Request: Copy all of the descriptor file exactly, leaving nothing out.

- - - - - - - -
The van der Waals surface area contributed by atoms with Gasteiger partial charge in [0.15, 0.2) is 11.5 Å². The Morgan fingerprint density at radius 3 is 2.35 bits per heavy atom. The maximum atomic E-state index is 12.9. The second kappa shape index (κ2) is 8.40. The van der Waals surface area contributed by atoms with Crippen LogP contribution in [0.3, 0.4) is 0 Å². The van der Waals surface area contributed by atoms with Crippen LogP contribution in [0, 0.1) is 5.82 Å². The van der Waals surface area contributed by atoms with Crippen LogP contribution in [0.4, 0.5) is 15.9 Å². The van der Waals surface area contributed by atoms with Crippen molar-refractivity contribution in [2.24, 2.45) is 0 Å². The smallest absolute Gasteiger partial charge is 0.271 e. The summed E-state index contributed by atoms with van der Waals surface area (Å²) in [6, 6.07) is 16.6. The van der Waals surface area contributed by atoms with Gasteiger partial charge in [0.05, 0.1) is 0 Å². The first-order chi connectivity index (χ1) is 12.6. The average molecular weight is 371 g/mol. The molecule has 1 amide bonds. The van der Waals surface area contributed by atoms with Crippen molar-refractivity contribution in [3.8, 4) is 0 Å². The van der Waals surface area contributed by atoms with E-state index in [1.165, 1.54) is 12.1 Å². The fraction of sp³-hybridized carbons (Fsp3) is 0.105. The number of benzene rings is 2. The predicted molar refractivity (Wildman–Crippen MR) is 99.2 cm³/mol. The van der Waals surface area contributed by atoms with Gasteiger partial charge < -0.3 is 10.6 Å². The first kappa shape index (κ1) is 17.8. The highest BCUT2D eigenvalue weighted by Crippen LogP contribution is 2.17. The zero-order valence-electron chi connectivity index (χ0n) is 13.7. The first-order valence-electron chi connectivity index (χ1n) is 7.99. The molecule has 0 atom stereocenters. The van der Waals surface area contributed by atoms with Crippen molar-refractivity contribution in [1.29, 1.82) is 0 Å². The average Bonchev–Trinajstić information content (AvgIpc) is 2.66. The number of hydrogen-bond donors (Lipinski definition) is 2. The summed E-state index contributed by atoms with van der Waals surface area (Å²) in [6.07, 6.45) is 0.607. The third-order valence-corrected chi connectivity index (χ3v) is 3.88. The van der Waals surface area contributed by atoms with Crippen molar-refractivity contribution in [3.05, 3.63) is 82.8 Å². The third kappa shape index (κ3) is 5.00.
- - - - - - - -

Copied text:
The van der Waals surface area contributed by atoms with Gasteiger partial charge in [0.15, 0.2) is 11.5 Å². The Morgan fingerprint density at radius 3 is 2.35 bits per heavy atom. The maximum atomic E-state index is 12.9. The second kappa shape index (κ2) is 8.40. The van der Waals surface area contributed by atoms with Crippen LogP contribution in [0.3, 0.4) is 0 Å². The van der Waals surface area contributed by atoms with Crippen LogP contribution in [0, 0.1) is 5.82 Å². The van der Waals surface area contributed by atoms with Crippen LogP contribution in [0.4, 0.5) is 15.9 Å². The van der Waals surface area contributed by atoms with Crippen molar-refractivity contribution in [2.24, 2.45) is 0 Å². The smallest absolute Gasteiger partial charge is 0.271 e. The summed E-state index contributed by atoms with van der Waals surface area (Å²) in [6, 6.07) is 16.6. The van der Waals surface area contributed by atoms with Gasteiger partial charge in [0.05, 0.1) is 0 Å². The first-order chi connectivity index (χ1) is 12.6. The average molecular weight is 371 g/mol. The molecule has 1 amide bonds. The van der Waals surface area contributed by atoms with Crippen molar-refractivity contribution in [3.8, 4) is 0 Å². The van der Waals surface area contributed by atoms with E-state index in [1.165, 1.54) is 12.1 Å². The fraction of sp³-hybridized carbons (Fsp3) is 0.105. The number of benzene rings is 2. The predicted molar refractivity (Wildman–Crippen MR) is 99.2 cm³/mol. The van der Waals surface area contributed by atoms with Gasteiger partial charge < -0.3 is 10.6 Å². The first kappa shape index (κ1) is 17.8. The highest BCUT2D eigenvalue weighted by Crippen LogP contribution is 2.17. The zero-order valence-electron chi connectivity index (χ0n) is 13.7. The first-order valence-electron chi connectivity index (χ1n) is 7.99. The molecule has 0 atom stereocenters. The van der Waals surface area contributed by atoms with Crippen molar-refractivity contribution in [1.29, 1.82) is 0 Å². The average Bonchev–Trinajstić information content (AvgIpc) is 2.66. The number of hydrogen-bond donors (Lipinski definition) is 2. The summed E-state index contributed by atoms with van der Waals surface area (Å²) in [6.07, 6.45) is 0.607. The third-order valence-corrected chi connectivity index (χ3v) is 3.88. The van der Waals surface area contributed by atoms with Crippen molar-refractivity contribution in [3.05, 3.63) is 82.8 Å². The third kappa shape index (κ3) is 5.00.